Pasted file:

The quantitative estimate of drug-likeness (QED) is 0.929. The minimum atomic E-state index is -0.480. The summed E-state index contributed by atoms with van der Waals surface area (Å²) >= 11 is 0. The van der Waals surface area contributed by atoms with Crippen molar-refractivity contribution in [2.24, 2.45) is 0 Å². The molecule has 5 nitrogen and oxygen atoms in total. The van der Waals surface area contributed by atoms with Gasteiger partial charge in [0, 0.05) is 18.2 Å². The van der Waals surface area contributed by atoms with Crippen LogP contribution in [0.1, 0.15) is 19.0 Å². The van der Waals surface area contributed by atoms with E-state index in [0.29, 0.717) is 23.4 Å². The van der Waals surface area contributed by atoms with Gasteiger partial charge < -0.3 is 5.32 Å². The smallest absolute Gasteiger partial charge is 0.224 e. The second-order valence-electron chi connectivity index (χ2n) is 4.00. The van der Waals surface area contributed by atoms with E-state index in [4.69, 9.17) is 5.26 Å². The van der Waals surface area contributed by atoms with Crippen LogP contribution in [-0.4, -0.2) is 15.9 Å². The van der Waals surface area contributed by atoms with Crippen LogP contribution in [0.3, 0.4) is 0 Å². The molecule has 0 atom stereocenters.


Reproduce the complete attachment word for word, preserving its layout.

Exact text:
The quantitative estimate of drug-likeness (QED) is 0.929. The minimum atomic E-state index is -0.480. The summed E-state index contributed by atoms with van der Waals surface area (Å²) >= 11 is 0. The van der Waals surface area contributed by atoms with Crippen molar-refractivity contribution in [2.24, 2.45) is 0 Å². The molecule has 5 nitrogen and oxygen atoms in total. The van der Waals surface area contributed by atoms with Gasteiger partial charge in [0, 0.05) is 18.2 Å². The van der Waals surface area contributed by atoms with Crippen LogP contribution in [0.1, 0.15) is 19.0 Å². The van der Waals surface area contributed by atoms with E-state index in [0.29, 0.717) is 23.4 Å². The van der Waals surface area contributed by atoms with Gasteiger partial charge < -0.3 is 5.32 Å². The smallest absolute Gasteiger partial charge is 0.224 e. The second-order valence-electron chi connectivity index (χ2n) is 4.00. The van der Waals surface area contributed by atoms with E-state index in [4.69, 9.17) is 5.26 Å². The van der Waals surface area contributed by atoms with Crippen LogP contribution in [-0.4, -0.2) is 15.9 Å². The van der Waals surface area contributed by atoms with Crippen LogP contribution in [0.3, 0.4) is 0 Å². The molecule has 0 atom stereocenters.